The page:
Staircase Space: Curved vs Straight

This topic is located on the Home Building Timeline, beginning with the construction phase HOUSE PLANS – MOVING AROUND IN THE HOUSE, at grid location V-24.

NOTE :  This article will remain free to read until April 26, 2019. Until then, read it all you want and share it with all your friends, so they can read it for free, too.

Civilized humans living in houses don’t have to worry about cheetahs and jaguars dropping from the rafters in pursuit of a meal. So, for the most part people have become two dimensional thinkers – left and right along with forward and back. This works well in almost every common situation, until the dimension-related topic shifts to stairs. That’s when a seldom used thinking process comes into play concerning movement in the third dimension, up and down.

The typical mental process only involves moving in two dimensions on one floor, then doing the same on another floor, but never considering how the transition from floor to floor is made. The motions of ascent and descent while moving ahead hardly require any brain power. In fact, the only time such a thing is ever noticed is when there’s too much ‘lift’ between steps or too little room to put a foot or (and this is the big one) the path of stair-travel is not pretty.

This brings up the style of stairs. The most usual configuration for stairs is the straight-line path from floor to floor, like a hall that slopes up or down. Often, however, the desire is for something more, an appearance of elegance, sensuality, something curvy. The most common surprise associated with stairs that curve is how much room the curve takes.

For comparison, the following diagram shows side-by-side staircases, one straight and the other curved. In this illustration there are nineteen risers from floor to floor. Think of it as moving your feet from step to step nineteen times. Nineteen is not a magic number, but just what has been used for these illustrations.

The difference in the space requirement becomes obvious when the two appear in the same space at the same time (below). Note the extra space used by the bending portion of the curved stairs. There’s no doubt that they’re beautiful, just remember that a lot of area on all affected floors must be dedicated solely to the stairs, so it won’t be available as living area.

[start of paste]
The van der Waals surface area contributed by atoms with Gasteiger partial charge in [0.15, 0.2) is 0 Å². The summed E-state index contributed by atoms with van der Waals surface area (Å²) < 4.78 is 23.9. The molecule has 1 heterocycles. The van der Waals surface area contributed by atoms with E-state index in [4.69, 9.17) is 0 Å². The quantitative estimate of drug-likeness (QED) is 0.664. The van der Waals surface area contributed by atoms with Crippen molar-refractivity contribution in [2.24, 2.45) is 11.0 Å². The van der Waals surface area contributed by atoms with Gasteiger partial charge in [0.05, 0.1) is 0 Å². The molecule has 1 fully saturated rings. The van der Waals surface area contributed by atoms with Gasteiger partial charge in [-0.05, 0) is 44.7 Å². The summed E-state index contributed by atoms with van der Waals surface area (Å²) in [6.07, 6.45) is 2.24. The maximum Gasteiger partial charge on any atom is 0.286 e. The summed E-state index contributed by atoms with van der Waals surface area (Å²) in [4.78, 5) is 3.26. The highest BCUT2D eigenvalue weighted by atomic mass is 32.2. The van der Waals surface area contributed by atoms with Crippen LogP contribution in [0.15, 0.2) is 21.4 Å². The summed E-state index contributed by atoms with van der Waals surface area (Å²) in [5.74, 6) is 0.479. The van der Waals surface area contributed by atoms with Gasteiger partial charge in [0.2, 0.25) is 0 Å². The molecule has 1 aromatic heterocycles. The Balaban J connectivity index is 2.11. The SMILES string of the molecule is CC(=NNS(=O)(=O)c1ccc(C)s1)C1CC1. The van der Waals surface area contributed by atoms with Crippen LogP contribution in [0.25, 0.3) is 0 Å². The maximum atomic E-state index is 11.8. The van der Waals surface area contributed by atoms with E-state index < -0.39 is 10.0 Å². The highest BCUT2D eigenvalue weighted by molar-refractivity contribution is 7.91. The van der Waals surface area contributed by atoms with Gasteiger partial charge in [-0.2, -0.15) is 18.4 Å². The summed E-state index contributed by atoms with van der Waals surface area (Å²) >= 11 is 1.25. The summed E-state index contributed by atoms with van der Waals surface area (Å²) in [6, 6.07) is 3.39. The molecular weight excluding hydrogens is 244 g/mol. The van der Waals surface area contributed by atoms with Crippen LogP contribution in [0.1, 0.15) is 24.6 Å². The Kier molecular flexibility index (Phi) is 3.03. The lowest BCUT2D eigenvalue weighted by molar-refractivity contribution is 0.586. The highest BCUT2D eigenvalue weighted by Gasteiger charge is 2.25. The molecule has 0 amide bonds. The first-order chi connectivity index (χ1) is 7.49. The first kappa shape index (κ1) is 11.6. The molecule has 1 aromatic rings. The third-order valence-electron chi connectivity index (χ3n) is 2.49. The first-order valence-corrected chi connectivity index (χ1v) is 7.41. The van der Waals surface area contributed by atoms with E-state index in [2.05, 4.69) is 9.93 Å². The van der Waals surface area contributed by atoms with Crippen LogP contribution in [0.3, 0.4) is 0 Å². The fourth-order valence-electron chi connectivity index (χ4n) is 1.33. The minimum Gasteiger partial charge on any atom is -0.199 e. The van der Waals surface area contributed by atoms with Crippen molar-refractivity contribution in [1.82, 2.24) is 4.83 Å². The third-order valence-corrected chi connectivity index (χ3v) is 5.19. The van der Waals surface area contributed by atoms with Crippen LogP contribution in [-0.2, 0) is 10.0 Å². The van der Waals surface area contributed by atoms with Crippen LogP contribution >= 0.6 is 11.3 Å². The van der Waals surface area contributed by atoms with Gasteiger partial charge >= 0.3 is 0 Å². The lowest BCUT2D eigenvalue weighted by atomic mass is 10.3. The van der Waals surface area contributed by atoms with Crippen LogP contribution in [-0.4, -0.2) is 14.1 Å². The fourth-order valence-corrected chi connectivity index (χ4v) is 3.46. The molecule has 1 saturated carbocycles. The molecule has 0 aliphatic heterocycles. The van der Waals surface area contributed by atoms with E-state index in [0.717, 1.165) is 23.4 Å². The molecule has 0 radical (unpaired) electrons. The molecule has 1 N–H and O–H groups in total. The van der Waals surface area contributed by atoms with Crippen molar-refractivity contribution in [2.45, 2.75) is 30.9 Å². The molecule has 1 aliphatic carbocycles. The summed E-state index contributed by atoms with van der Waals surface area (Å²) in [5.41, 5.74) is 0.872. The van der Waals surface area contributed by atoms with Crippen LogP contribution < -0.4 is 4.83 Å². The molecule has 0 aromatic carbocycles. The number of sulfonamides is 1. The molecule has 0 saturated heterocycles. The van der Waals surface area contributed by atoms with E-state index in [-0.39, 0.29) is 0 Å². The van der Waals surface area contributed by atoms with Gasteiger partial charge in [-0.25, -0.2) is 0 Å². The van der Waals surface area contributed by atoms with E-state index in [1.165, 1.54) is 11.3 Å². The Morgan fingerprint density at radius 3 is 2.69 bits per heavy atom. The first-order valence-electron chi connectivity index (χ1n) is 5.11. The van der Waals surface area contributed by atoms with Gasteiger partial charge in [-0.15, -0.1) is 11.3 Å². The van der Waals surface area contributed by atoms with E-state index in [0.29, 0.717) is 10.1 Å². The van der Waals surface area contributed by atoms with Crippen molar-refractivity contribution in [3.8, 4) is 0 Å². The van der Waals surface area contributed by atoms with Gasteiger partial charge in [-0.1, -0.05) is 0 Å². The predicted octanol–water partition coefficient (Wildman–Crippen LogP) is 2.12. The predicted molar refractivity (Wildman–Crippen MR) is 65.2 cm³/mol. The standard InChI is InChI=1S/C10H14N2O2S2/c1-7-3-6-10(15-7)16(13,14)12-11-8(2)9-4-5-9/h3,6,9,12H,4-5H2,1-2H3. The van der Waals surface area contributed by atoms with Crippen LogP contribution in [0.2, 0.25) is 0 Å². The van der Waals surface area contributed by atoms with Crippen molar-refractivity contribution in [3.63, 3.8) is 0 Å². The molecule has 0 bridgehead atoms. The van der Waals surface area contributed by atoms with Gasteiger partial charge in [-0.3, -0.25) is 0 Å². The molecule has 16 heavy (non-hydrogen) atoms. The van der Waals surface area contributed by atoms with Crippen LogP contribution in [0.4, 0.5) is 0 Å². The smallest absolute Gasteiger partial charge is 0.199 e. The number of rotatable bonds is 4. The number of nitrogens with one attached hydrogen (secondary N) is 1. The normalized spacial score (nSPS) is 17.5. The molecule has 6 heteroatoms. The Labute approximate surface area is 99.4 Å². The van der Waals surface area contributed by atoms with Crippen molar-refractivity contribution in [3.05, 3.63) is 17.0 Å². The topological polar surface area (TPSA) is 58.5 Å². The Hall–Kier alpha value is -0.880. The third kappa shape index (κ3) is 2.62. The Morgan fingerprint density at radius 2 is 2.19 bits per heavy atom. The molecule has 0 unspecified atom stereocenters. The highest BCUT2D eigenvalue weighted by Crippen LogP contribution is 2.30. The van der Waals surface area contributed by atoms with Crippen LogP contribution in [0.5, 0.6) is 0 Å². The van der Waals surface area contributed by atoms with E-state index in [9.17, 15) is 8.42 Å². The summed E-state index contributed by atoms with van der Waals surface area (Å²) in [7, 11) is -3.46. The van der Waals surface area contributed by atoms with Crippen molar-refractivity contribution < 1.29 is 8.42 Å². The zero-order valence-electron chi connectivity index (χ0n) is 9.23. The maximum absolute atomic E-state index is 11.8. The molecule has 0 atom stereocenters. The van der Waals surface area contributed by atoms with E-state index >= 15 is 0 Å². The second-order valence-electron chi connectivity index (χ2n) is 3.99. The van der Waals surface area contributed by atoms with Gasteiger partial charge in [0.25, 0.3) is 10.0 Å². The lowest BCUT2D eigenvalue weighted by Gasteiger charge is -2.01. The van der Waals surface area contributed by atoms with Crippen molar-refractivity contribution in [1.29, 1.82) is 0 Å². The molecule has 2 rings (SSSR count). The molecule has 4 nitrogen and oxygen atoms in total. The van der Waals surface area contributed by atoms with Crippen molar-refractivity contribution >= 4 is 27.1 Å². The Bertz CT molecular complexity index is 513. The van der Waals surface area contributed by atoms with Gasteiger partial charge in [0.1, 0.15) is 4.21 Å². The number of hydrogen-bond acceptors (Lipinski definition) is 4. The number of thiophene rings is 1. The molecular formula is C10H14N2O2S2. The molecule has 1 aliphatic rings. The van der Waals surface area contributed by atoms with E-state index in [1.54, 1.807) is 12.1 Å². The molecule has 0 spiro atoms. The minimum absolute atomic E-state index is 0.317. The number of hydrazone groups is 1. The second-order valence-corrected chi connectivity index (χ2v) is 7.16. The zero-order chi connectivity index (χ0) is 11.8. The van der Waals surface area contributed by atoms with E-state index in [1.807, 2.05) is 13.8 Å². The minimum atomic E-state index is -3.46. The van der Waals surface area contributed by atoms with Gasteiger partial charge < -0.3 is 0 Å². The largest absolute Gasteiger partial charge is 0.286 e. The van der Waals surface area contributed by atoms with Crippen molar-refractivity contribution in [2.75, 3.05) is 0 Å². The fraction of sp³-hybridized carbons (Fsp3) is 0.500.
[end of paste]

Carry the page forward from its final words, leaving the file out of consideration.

If dollars do the talking, the decision may be easier. The expense of parts for a curved staircase can exceed several times the cost of a straight one. Space must be dedicated just to the stairs, sometimes triple the area per floor, reducing useable area above and below. This drives up the cost per square foot for the rest of the house without offering anything of value except a curvy stair.

Now, if you’re not inconvenienced by setting aside at least triple floor space, and if you don’t mind dedicating a larger than average portion of your building budget to installing an exotic staircase, and you want a curved stair, then by all means have it.

But, if the current homebuilding project has a limited budget, and space for living is critical, then it would be okay to stay with a straight staircase. Maybe in the next house the budget and space can be curved in your favor.

NOTE :  This article will remain free to read until April 26, 2019. Until then, read it all you want and share it with all your friends, so they can read it for free, too.

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